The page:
Lon Babby, transparent frontman and president of the Phoenix Suns (Getty Images)
Shortly after this season's trade deadline, but before his Phoenix Suns were eliminated from playoff contention, Steve Nash did a strange media tour of sorts (including podcasts and radio interviews) to sort of explain away why the two-time MVP didn't push for a trade to a surefire contender at the deadline. To summarize, Nash pointed out that he enjoyed playing in Phoenix, and for a Suns team he's been employed with for 10 out of his 16 NBA seasons. And without explicitly pointing to the Suns' league-high $23 million in cap space this summer, he said he would give the team every chance it could to upgrade and re-sign the point guard this offseason, when he becomes a free agent.
Now, we don't know if this is just throwing off the scent to ease Suns fans into a Bobcats-styled wipeout, or candidly talking about how we shouldn't get our hopes up despite the team's highly expensed intentions, but Suns president Lon Babby recently went on record to warn everyone that the Suns don't have to sign a damn thing this summer. Here's Babby's cold water take, as quoted by the Arizona Republic:
"There's a distinct possibility that we don't use our cap room this summer," Babby said. "We've worked hard to put ourselves in this position to have this kind of flexibility, to have a range of opportunities, but I'm absolutely determined that we are going to be disciplined in how we approach this because we cannot get ourselves right back in the same spot we were in by doing bad contracts, not assessing value properly, not making the right choices in terms of personnel."
To us, that reads more as "we don't want to waste all our space this summer on our version of Ben Gordon and Charlie Villanueva" than "we are saving all our money because we're cheap and Steve can take that or leave it."
The problem with reading Babby's words in a vacuum is that the Suns have proven to be cheap. Sure, they technically overpaid (at the time of both signings, according to his market value, even if he eventually earned the money) to acquire Nash in 2004 and re-sign him in 2009, but overall owner Robert Sarver has treated the Suns as one of the more penurious teams in the league since his initial 2004 splurge.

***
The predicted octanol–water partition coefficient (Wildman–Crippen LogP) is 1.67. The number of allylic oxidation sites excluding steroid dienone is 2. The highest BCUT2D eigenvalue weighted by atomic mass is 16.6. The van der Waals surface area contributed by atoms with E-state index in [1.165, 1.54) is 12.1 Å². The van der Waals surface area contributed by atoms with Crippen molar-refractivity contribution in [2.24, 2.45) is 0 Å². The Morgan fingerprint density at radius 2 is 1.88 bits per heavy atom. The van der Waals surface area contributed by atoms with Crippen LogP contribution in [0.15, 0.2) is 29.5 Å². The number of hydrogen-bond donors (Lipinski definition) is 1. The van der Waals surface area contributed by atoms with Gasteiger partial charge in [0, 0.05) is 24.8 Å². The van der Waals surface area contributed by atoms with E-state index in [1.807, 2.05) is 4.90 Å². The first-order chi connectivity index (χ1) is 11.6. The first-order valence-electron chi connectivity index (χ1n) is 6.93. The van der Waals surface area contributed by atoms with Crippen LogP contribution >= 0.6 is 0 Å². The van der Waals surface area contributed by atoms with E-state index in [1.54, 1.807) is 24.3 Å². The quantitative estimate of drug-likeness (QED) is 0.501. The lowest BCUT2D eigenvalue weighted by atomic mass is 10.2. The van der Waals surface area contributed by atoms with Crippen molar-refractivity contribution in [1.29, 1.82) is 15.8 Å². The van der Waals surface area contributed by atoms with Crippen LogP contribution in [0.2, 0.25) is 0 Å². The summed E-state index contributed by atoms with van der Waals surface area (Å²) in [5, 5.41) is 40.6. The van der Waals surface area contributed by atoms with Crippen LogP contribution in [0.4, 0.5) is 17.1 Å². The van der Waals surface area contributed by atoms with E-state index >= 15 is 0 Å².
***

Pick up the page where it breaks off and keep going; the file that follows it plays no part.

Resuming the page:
Sarver's had his moments — throwing a ton of money at Quentin Richardson that summer and re-signing Boris Diaw to a deal that his potential deserved but his play didn't live up to. By and large, though, Sarver hasn't spent the sort of money you'd expect a team that often played deep into the playoffs for sold-out crowds would spend on not only mid-level free-agent additions, but rookie scale draft picks. And when he has spent money on mid-level guys, like on the disappointing Josh Childress, the results haven't turned out so well.
Then you have to toss in Babby's sensible but curious comments about Nash's future with the team. From the Associated Press:
''What I would say about it at this very early stage is that every indication we've gotten from Steve is not only is our spirit willing to make this happen but his spirit is willing as well,'' Babby said. ''That doesn't mean it's going to happen. We respect his right to look around. We will work hard with him to find common ground and we'll see where that goes.''
It is not as simple, he said, as Nash saying he wants to come back. There are other issues, such as the amount of a contract and its length.
''We've got to go down a road with him and see if we can find a common path, a path that makes sense for him and then makes sense for us,'' Babby said. ''Everybody here wants Steve Nash to retire as a Phoenix Sun and we're going to work very hard to work with him to see if that can happen, but it's got to be good not only for him but it's got to be good for us, and he understands that.''
Plus, Babby points out, "if [Nash] doesn't come back, we're going to have $10 million more of cap space.''
Again, Babby's not wrong in any of this, and we certainly appreciate the revelations. Most lottery teams stay mum throughout late April and for most of May, save for the days following the revealing of draft positioning. And most personnel chiefs rarely go on record to point out, in essence, that their star free agent will be set to make a certain amount should he come back, assuming it's not a given that star will sign a maxed-out contract. Like, say, "$10 million."
And in a vacuum, Babby's right. There don't appear to be many silver bullets in this upcoming free-agent class, and as the Detroit Pistons proved in the summer of 2009 (in signing Gordon and Villanueva) you can't just sign free agents for the sake of using cap space, especially when you could probably sustain that space over into the 2013 free-agent summer even after matching any deal for restricted free agent Robin Lopez (as Babby indicated in his interviews that the team would).
If the point was to be transparent, and warn Suns fans for either reality, Babby succeeded. But if the point was to disabuse observers from calling the Suns "cheap" as they went about their business? Well, then Babby blew that one. Because even through his honesty, and fair assessments of how to handle cap flexibility and a superstar that doesn't belong on a rebuilding roster, he didn't change any minds.
You get the feeling that this isn't what Babby (who has just one year remaining on his own deal) set out to do, though. And you also get the feeling that it is not only going to take this summer, but the 2012-13 season and possibly next offseason to figure out if the Suns and Sarver (one of the biggest backers of a canceled season during lockout negotiations) really intend to spend for a winner.
That's unfortunate. Sign with a winner, Steve Nash. Nobody is going to think any less of you.
And until Steve makes his decision? Keep talking, Lon. We dig it.
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